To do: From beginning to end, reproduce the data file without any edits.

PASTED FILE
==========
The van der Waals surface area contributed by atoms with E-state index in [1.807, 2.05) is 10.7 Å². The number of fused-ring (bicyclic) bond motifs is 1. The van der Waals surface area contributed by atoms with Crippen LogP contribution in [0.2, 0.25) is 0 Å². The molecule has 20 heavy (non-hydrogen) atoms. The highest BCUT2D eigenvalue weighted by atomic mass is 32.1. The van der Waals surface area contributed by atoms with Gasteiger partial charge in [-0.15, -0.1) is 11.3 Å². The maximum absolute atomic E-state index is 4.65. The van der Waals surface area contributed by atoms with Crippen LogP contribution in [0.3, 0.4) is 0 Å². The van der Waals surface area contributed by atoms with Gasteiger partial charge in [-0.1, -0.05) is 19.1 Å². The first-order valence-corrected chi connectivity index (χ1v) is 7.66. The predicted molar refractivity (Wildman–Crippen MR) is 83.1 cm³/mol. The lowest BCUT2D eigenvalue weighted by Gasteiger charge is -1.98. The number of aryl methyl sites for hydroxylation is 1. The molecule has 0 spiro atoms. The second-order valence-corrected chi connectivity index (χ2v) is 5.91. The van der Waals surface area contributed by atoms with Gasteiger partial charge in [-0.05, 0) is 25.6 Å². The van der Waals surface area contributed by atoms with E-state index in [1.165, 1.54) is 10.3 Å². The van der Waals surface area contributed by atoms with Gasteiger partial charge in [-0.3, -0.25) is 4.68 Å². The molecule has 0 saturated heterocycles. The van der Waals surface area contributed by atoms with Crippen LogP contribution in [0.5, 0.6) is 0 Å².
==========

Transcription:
The van der Waals surface area contributed by atoms with E-state index in [1.807, 2.05) is 10.7 Å². The number of fused-ring (bicyclic) bond motifs is 1. The van der Waals surface area contributed by atoms with Crippen LogP contribution in [0.2, 0.25) is 0 Å². The molecule has 20 heavy (non-hydrogen) atoms. The highest BCUT2D eigenvalue weighted by atomic mass is 32.1. The van der Waals surface area contributed by atoms with Gasteiger partial charge in [-0.15, -0.1) is 11.3 Å². The maximum absolute atomic E-state index is 4.65. The van der Waals surface area contributed by atoms with Crippen LogP contribution in [0.3, 0.4) is 0 Å². The van der Waals surface area contributed by atoms with Gasteiger partial charge in [-0.1, -0.05) is 19.1 Å². The first-order valence-corrected chi connectivity index (χ1v) is 7.66. The predicted molar refractivity (Wildman–Crippen MR) is 83.1 cm³/mol. The lowest BCUT2D eigenvalue weighted by Gasteiger charge is -1.98. The number of aryl methyl sites for hydroxylation is 1. The molecule has 0 spiro atoms. The second-order valence-corrected chi connectivity index (χ2v) is 5.91. The van der Waals surface area contributed by atoms with Gasteiger partial charge in [-0.05, 0) is 25.6 Å². The van der Waals surface area contributed by atoms with E-state index in [1.165, 1.54) is 10.3 Å². The van der Waals surface area contributed by atoms with Gasteiger partial charge in [-0.3, -0.25) is 4.68 Å². The molecule has 0 saturated heterocycles. The van der Waals surface area contributed by atoms with Crippen LogP contribution in [0.5, 0.6) is 0 Å².